There were times when Demetrius Shipp Jr. felt like the role he’d been chasing for years might slip away from him. It all started as a lark. He’d heard from various friends that there was an open casting call for an upcoming Tupac Shakur biopic. And while the California native didn’t have much interest in being an actor (he wanted to follow in his father’s footsteps and join the music industry), his uncanny resemblance to the late rapper was enough to convince him he might actually have a shot. He sent in a tape and hoped for the best. That was in 2011. Little did he know it would take years for the project to find its feet and plenty more before the guy whom his Target co-workers would call “Tupac” over the intercom would land the leading role in this summer’s “All Eyez on Me.”
More than 20 years after the rapper was killed, Benny Boom’s biopic is set to tell the story of how an East Harlem kid became one of the best-selling musical artists of the late 20th century. Or, as Tupac himself put it in his song “I Ain’t Mad at Cha” (from the album that gives the film its title), how he went from a nobody to “the big man on the block.” Named after a Peruvian revolutionary and born into a family with ties to the Black Panther Party and the Black Liberation Army, Tupac cannot be thought of without addressing the political urgency that made so many of his songs resonate with audiences and critics alike. “All Eyez on Me” looks beyond the music, beyond the legend, and gets at Tupac, the man.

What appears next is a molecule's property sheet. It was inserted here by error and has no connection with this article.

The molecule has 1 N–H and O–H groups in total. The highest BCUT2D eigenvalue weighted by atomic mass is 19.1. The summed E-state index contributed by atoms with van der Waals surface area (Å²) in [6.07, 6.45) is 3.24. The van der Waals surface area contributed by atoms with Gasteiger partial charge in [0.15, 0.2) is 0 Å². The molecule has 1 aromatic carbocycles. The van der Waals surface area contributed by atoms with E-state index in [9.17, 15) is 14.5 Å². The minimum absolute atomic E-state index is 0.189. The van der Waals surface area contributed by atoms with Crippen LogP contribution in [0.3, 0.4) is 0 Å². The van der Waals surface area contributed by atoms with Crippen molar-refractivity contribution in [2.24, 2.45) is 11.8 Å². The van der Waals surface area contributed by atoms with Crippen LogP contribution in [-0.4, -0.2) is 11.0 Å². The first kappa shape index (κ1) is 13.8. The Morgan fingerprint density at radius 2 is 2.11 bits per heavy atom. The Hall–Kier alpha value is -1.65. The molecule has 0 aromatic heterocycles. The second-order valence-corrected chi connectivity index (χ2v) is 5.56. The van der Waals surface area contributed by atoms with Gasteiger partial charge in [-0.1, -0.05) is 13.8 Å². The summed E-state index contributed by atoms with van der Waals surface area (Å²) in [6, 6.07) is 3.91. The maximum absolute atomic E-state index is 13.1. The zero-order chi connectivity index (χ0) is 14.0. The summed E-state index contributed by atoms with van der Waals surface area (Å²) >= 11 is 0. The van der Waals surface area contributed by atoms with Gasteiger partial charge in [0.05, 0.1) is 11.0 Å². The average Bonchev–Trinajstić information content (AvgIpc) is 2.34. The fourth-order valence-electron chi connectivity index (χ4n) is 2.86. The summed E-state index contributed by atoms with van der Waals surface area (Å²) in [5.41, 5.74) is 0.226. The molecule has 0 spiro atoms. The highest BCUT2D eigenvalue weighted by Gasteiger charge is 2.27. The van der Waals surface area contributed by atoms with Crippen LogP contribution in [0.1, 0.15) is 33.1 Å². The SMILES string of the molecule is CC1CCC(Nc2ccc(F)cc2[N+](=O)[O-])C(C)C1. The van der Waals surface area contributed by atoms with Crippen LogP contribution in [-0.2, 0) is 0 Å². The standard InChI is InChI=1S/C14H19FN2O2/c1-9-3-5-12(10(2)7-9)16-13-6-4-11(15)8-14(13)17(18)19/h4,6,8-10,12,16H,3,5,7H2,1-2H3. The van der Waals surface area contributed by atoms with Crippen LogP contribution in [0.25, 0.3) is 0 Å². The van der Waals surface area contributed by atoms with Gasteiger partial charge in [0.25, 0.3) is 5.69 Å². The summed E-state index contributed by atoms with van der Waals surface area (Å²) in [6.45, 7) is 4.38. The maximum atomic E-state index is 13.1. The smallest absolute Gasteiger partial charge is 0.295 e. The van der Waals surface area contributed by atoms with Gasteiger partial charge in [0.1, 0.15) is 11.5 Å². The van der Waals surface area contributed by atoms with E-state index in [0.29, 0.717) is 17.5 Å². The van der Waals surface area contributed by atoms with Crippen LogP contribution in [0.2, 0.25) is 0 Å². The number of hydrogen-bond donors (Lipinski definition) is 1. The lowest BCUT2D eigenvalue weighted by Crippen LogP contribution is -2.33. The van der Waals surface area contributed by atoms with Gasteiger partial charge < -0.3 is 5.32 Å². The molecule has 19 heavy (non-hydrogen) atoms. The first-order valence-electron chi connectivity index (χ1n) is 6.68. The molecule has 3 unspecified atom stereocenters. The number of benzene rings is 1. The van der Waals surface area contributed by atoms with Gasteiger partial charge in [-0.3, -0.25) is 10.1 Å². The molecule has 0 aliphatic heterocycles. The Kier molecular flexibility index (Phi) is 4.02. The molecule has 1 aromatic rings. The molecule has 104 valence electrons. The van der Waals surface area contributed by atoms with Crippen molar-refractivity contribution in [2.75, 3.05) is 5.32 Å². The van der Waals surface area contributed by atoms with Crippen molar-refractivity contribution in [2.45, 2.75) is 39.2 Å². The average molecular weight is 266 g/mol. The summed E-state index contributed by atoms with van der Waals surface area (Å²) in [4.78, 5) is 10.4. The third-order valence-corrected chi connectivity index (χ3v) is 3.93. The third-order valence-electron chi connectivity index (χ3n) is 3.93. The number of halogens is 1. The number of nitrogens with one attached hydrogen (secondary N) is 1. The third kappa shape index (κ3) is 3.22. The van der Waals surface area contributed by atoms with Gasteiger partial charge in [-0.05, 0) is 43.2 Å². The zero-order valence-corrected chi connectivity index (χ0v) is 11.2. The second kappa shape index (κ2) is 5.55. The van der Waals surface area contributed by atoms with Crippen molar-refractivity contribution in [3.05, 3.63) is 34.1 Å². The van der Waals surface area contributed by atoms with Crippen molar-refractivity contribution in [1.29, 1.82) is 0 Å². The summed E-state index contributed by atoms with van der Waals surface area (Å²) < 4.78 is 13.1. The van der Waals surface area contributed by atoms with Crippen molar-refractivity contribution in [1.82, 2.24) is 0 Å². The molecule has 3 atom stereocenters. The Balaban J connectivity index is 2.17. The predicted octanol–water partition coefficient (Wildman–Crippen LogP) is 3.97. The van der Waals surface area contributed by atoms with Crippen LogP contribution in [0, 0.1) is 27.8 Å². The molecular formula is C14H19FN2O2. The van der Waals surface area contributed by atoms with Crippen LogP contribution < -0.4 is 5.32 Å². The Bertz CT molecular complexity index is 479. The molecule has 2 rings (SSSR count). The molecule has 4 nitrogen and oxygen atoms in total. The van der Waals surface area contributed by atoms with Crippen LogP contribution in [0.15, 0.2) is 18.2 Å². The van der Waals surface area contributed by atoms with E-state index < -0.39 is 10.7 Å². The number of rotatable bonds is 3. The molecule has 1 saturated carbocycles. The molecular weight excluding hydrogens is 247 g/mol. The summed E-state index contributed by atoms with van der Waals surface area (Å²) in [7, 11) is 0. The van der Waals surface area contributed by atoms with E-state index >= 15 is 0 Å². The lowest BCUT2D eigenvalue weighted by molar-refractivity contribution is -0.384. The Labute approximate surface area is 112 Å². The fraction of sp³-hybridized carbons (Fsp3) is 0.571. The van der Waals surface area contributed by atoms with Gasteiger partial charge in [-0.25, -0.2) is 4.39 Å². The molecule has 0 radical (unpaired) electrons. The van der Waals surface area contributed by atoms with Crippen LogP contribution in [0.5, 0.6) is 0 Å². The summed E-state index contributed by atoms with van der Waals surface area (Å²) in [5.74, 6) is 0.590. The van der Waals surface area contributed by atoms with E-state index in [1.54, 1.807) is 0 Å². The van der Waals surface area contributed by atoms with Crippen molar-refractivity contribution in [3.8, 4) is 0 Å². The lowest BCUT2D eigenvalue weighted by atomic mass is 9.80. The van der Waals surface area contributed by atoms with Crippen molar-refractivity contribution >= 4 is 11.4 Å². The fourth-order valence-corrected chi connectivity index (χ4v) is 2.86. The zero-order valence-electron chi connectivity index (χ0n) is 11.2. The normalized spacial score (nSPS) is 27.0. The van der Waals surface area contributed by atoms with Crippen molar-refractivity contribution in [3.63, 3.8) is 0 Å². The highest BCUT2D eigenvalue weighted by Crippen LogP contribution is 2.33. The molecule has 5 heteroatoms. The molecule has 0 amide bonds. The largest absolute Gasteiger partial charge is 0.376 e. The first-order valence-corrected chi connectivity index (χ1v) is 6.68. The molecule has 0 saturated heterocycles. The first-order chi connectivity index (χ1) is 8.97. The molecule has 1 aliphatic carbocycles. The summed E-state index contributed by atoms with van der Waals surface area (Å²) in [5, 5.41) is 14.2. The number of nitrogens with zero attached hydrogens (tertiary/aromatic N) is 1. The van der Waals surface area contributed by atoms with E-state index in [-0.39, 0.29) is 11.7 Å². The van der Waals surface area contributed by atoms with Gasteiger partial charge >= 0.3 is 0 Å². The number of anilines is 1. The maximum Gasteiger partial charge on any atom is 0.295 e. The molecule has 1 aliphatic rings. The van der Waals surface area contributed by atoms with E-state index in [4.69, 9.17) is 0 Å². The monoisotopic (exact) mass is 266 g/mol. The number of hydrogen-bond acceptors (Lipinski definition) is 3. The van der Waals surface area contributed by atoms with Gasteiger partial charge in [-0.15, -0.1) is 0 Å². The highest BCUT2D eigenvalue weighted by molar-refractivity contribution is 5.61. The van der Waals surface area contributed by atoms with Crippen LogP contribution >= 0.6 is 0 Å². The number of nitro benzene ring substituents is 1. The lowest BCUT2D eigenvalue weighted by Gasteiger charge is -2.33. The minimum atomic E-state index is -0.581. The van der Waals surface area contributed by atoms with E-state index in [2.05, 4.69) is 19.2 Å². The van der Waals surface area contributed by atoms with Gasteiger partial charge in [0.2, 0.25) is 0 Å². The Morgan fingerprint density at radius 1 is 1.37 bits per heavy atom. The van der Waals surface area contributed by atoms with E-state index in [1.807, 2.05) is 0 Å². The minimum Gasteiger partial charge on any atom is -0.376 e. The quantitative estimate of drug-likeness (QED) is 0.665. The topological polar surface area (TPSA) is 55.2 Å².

It’s what made finding a leading actor who could embody the outsize persona Tupac has become in our collective imagination all the more difficult. As Shipp recalls the many times he was brought in over the years to read for the film’s producers—which include L.T. Hutton, who’d worked with his father, Demetrius Shipp Sr., back in the day at Death Row Records—he stresses how implausible the idea of landing the part of Tupac felt for such a green actor. Sure, he’d shaved his head, worked out, and even pierced his nose to look even more like the music icon, but Shipp couldn’t help but feel dejected when an audition for the role would be followed by months of silence. Rather than take that to heart, the aspiring music producer merely kept doing his thing, working away in the kind of 9-to-5 jobs he’d had since he was 18.
By the time producers called him up again in 2015, Shipp was cashing disability checks from an employer who would let him go soon thereafter and trying to hustle up enough cash to provide for the two children he’d recently fathered. “I wasn’t in the position to fiddle with something that wasn’t guaranteed,” he admits. “I was really reluctant to go.” Thankfully, his mother egged him on. And it was his best audition to date. “That was the one that I walked out on feeling like, Damn!—it was that moment where I felt I could do it.”
Where others might look back with bitterness at the arduous and seemingly endless process, Shipp is mostly at peace with how it all ended up. “I just have to remember that everybody has their time. Honestly, at 22, there’s no way I could’ve pulled it off. I wasn’t ready,” he says. “I was still in the shell. I didn’t possess the confidence that I needed to pull this off. I was a little too reserved for this. Acting opened me up.”